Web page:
Though I don't know which book you are using, I shall assume that all graphs are simple (otherwise we may refer to them as multigraphs).
The case of cycles of length $2$ comes down to the difference between cycles and closed walks. Cycles are usually assumed to be simple, that is, not use any vertex or edge more than once (except that it starts and ends in the same vertex). For instance, we would not consider $C_4$ to have a cycle of length $6$, even though it does have a closed walk of length $6$. Therefore we also do not consider something like $\langle a,b,a\rangle$ to be a cycle.
The case of the single-vertex cycle $\langle a\rangle$ is a bit trickier. Couldn't we say the begin and end point of this cycle are the same, with no edges in between them? (After all, a simple graph is not allowed to have loops.) Well, yes, that would make it a cycle of length $0$. This is a degenerate case: it does not suit any practical use, and it defies the usual properties of cycles that we know (for instance: "the number of vertices on a cycle is the same as the number of edges"). Furthermore, it complicates various definitions (such as: "a forest is a graph without cycles", or "the girth of $G$ is the length of the shortest cycle in $G$"). For this reason the trivial cycle is often excluded.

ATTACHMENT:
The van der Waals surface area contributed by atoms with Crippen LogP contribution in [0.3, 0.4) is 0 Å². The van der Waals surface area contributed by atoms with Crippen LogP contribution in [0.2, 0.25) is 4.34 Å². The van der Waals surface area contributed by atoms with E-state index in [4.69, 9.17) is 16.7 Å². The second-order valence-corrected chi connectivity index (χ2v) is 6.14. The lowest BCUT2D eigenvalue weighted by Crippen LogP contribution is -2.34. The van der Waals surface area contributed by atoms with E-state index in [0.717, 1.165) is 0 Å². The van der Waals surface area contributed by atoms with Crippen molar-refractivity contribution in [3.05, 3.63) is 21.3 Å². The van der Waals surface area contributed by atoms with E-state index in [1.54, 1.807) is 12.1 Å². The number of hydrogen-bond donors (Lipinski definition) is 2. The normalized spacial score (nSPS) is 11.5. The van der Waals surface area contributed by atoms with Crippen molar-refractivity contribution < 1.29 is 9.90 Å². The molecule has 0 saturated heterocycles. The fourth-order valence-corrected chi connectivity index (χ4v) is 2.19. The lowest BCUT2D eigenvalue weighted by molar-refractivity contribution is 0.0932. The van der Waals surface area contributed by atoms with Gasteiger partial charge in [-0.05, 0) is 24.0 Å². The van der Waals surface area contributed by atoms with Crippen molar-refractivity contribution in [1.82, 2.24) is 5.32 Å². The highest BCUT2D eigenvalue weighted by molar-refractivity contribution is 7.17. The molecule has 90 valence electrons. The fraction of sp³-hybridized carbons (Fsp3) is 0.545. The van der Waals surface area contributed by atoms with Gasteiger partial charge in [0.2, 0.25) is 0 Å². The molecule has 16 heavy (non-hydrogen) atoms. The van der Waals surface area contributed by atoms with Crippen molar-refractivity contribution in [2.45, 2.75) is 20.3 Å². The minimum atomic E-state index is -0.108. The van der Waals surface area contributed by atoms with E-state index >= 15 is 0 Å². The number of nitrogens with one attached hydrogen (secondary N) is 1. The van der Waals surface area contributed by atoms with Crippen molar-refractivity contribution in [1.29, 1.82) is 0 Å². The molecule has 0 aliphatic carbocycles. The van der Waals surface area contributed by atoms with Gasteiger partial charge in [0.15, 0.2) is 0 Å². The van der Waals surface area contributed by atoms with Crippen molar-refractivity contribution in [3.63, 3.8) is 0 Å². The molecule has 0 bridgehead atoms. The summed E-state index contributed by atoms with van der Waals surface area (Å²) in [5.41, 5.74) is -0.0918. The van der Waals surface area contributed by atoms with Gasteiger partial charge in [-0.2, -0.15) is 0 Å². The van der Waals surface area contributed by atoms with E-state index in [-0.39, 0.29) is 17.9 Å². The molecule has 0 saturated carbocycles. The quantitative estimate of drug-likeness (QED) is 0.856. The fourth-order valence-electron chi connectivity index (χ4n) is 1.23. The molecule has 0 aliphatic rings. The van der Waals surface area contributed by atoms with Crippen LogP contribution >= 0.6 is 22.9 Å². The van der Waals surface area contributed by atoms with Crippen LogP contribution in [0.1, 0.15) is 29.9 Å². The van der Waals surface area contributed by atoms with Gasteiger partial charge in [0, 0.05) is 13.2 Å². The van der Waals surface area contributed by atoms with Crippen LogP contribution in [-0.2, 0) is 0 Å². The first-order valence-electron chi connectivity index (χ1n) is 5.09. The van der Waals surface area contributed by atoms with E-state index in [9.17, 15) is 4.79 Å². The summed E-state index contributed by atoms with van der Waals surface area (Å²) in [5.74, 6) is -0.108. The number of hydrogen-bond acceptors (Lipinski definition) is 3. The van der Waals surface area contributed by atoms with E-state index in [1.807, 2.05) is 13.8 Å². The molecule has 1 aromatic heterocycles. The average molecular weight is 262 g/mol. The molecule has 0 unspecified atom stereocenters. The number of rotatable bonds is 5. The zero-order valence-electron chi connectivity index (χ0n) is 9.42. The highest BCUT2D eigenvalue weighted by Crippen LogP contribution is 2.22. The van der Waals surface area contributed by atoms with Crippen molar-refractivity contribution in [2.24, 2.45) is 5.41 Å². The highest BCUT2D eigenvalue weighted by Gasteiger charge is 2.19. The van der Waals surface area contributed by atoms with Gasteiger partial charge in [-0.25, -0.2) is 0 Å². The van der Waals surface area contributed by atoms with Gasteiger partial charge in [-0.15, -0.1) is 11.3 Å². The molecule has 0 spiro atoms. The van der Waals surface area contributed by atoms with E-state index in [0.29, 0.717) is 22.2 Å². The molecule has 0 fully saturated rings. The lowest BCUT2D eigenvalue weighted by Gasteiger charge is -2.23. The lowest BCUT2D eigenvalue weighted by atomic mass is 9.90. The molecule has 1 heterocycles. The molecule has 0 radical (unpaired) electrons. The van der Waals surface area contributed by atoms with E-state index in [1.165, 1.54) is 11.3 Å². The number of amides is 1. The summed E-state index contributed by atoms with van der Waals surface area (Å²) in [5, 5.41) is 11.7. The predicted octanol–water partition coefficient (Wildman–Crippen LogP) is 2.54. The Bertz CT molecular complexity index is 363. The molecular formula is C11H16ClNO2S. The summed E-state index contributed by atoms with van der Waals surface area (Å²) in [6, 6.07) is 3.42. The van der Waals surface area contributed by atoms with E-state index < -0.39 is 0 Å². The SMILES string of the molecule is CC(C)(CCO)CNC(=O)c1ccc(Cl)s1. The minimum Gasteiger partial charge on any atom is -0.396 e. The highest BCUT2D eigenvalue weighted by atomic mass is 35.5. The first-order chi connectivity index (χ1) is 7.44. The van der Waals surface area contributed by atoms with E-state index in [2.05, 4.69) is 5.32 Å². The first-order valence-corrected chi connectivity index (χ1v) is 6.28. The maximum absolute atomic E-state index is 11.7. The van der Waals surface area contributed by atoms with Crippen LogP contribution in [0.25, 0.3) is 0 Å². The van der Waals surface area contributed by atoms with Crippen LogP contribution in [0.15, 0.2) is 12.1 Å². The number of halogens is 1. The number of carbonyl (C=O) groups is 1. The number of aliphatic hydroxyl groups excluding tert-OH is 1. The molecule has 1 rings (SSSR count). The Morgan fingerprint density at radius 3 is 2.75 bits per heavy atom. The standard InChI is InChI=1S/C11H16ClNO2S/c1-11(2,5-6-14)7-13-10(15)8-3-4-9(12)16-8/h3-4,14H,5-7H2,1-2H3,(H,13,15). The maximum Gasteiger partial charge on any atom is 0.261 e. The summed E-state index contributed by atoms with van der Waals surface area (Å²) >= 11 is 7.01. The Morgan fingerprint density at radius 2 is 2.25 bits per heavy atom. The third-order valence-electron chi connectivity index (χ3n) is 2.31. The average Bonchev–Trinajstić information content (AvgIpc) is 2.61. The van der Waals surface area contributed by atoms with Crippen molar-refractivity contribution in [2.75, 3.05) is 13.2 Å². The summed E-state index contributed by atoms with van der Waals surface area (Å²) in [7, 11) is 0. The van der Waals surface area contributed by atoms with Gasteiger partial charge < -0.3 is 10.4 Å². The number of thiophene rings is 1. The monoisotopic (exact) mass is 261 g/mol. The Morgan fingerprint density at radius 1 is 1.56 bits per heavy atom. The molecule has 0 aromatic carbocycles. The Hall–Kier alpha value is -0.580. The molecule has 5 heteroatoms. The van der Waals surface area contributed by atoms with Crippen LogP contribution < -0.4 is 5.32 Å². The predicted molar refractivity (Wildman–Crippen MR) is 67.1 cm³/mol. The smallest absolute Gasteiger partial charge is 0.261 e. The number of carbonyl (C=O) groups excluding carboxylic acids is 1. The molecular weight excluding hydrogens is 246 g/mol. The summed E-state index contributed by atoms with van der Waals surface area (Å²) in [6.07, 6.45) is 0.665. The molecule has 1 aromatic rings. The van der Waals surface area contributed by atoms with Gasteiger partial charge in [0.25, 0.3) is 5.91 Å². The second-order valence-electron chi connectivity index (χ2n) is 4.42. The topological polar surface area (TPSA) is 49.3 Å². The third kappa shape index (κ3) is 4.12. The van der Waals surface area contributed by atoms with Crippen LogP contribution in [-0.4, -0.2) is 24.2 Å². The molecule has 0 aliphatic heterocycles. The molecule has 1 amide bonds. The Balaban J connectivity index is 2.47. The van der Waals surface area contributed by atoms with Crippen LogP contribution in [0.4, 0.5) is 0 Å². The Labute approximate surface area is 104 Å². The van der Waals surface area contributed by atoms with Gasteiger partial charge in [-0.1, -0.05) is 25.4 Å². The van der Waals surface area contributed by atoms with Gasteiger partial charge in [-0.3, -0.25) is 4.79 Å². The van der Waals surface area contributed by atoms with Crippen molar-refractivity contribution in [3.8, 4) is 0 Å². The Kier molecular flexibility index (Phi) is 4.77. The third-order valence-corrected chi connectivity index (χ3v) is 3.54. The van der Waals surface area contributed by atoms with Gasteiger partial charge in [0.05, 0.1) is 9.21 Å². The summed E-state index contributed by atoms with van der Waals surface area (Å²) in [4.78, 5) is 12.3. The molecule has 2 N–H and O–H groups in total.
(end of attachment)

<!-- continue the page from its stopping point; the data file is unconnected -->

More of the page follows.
Maybe somebody has a more compelling reason why a trivial cycle should be excluded, but I see it mostly as a matter of convention. In any case, rest assured: the definitions you encountered are common. In graph theory (and mathematics in general), sometimes definitions are modified to exclude degenerate cases or to prevent strange corner cases from turning up further down the line.